"I hope that continues," Obama said. "What I'm trying to do is call them as I see them and not be pigeonholed in terms of right or left or center. I'm just trying to evaluate each piece of legislation based on what I think is best for the constituents back home."

The House and Senate cleared the class-action legislation last month, and Bush signed it into law Feb. 18. It shifts many large class-action lawsuits from state to federal courts. Supporters said it was needed to discourage lawyers from "forum-shopping," or filing suits in state court jurisdictions where plaintiffs often win large awards. The president stopped in Madison County, Ill., during his campaign last year to highlight its reputation for such suits.

The class-action bill already had enough Democratic supporters to make it filibuster-proof, and Democratic Leader Harry Reid decided not to fight the bill, which he labeled "anti-consumer."

Obama supported a number of Democratic attempts to amend the bill before voting for its final passage.

"In the case of the class-action bill, it was very much interpreted through the lens of the Democratic trial lawyers versus the Republican Chamber of Commerce," Obama said. "In all these bills, what I'm trying to do is read the bills, make some thoughtful suggestions about what I think are the right compromises to make and knowing that I'm not going to be considered ideologically pure - because I'm not ideological, I'm here to try to solve problems."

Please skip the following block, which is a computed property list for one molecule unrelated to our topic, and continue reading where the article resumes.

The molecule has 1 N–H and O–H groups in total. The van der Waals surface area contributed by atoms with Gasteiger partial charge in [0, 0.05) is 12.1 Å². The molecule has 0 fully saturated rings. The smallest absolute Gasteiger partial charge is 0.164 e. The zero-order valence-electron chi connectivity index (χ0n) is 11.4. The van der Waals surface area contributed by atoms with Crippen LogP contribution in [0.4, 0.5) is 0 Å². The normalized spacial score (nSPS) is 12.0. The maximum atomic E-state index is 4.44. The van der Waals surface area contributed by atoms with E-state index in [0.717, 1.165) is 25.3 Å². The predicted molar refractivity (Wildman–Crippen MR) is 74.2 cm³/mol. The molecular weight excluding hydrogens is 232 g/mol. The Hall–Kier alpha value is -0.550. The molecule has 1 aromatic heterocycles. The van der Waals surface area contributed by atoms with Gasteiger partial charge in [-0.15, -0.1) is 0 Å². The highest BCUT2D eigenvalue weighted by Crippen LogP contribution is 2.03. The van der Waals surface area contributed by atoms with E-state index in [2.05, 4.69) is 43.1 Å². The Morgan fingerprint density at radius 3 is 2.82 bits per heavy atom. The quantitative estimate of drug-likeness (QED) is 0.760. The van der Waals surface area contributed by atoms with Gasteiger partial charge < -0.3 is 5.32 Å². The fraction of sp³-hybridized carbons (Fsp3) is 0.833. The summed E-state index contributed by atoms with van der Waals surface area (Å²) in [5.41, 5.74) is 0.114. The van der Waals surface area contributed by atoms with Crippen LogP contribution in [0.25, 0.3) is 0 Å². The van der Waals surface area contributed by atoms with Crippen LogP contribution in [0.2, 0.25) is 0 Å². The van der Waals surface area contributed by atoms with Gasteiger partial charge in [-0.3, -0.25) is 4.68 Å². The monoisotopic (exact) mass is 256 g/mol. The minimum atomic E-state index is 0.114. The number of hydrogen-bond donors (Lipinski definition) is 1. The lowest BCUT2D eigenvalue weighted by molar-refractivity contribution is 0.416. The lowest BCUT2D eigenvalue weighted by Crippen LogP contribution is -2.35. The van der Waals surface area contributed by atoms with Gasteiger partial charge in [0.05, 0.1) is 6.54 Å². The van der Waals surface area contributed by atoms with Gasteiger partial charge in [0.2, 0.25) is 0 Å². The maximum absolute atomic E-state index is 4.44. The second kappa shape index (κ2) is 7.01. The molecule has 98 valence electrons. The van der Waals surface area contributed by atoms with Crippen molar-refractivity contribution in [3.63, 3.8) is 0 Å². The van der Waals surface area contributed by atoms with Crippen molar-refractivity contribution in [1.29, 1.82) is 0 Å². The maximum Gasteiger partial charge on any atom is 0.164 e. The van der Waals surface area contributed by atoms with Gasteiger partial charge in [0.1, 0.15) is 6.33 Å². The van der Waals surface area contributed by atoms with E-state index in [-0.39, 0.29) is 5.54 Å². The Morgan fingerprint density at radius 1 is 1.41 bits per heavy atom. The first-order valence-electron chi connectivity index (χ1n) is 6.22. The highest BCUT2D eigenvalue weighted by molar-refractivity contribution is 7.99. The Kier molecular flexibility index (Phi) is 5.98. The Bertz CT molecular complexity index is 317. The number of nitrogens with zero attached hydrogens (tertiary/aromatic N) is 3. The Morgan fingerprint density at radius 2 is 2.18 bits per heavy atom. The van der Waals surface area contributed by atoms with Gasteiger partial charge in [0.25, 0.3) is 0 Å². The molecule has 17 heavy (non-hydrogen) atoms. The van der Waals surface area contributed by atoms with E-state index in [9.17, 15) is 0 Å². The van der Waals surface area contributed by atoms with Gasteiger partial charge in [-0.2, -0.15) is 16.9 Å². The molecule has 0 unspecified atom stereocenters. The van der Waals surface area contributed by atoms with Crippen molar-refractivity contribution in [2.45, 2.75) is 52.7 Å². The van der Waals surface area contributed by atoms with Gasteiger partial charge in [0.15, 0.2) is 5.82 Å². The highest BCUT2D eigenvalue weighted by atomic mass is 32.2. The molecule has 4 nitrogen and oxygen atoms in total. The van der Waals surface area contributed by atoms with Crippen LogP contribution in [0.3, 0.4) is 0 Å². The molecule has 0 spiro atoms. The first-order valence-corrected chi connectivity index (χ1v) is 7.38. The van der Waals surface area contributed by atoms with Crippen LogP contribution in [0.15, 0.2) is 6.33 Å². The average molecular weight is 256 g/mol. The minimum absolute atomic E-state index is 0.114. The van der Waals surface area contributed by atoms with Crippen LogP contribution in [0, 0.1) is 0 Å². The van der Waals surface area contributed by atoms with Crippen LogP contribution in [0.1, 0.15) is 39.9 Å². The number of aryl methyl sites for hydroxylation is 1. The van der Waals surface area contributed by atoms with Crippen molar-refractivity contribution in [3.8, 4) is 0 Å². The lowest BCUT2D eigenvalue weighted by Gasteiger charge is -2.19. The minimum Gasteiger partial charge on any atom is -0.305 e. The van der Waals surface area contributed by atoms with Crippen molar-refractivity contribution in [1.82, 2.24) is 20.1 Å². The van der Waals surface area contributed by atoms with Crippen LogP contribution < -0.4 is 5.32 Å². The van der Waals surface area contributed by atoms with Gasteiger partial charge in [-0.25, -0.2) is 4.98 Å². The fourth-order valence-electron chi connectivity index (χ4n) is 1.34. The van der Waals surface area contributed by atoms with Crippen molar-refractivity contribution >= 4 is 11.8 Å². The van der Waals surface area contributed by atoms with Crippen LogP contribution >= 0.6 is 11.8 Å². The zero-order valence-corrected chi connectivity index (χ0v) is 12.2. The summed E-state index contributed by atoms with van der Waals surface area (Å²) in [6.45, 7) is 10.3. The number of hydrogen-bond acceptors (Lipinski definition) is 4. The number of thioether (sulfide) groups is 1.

Opponents including consumer groups and trial lawyers, traditional Democratic allies, said the law will help corporations avoid responsibility in cases where a large number of people might have been harmed in a small way.

While Illinois Trial Lawyers Association President Kevin Conway opposed the bill, he doesn't blame Obama for voting for it.

"No matter how Sen. Obama voted, when you have people well before the vote lining up and saying they have 60-some senators, you're not going to make a difference," Conway said.

Having practiced civil rights law and participated in class-action suits, Obama said: "I had a pretty good sense of the degree which this would prevent meritorious lawsuits from being filed and based on my best judgment I didn't believe that they would."

On the air pollution bill dubbed "clear skies" by the Bush administration, Obama had expressed at the first of four Senate Environment and Public Works Committee that he wanted to find a "middle ground" on the issue.

That signaled to labor groups and Illinois' struggling coal industry that Obama might be persuaded to support the administration bill, which they argued would help retain jobs in southern Illinois.